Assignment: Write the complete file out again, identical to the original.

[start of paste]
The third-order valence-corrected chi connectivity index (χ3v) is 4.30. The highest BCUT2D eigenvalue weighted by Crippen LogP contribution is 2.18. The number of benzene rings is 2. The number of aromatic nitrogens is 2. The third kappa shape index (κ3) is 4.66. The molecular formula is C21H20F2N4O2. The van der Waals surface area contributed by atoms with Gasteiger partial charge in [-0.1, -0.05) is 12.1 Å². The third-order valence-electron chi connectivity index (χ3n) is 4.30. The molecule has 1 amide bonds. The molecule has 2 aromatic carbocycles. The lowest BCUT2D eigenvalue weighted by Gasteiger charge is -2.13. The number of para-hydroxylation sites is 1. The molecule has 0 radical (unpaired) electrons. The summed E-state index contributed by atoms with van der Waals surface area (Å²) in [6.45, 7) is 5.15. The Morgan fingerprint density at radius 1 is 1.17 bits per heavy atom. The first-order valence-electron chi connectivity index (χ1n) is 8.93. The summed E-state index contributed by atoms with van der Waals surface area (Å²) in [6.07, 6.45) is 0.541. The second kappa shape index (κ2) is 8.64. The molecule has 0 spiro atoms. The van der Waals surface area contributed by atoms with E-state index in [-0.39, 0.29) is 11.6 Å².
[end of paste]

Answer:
The third-order valence-corrected chi connectivity index (χ3v) is 4.30. The highest BCUT2D eigenvalue weighted by Crippen LogP contribution is 2.18. The number of benzene rings is 2. The number of aromatic nitrogens is 2. The third kappa shape index (κ3) is 4.66. The molecular formula is C21H20F2N4O2. The van der Waals surface area contributed by atoms with Gasteiger partial charge in [-0.1, -0.05) is 12.1 Å². The third-order valence-electron chi connectivity index (χ3n) is 4.30. The molecule has 1 amide bonds. The molecule has 2 aromatic carbocycles. The lowest BCUT2D eigenvalue weighted by Gasteiger charge is -2.13. The number of para-hydroxylation sites is 1. The molecule has 0 radical (unpaired) electrons. The summed E-state index contributed by atoms with van der Waals surface area (Å²) in [6.45, 7) is 5.15. The Morgan fingerprint density at radius 1 is 1.17 bits per heavy atom. The first-order valence-electron chi connectivity index (χ1n) is 8.93. The summed E-state index contributed by atoms with van der Waals surface area (Å²) in [6.07, 6.45) is 0.541. The second kappa shape index (κ2) is 8.64. The molecule has 0 spiro atoms. The van der Waals surface area contributed by atoms with E-state index in [-0.39, 0.29) is 11.6 Å².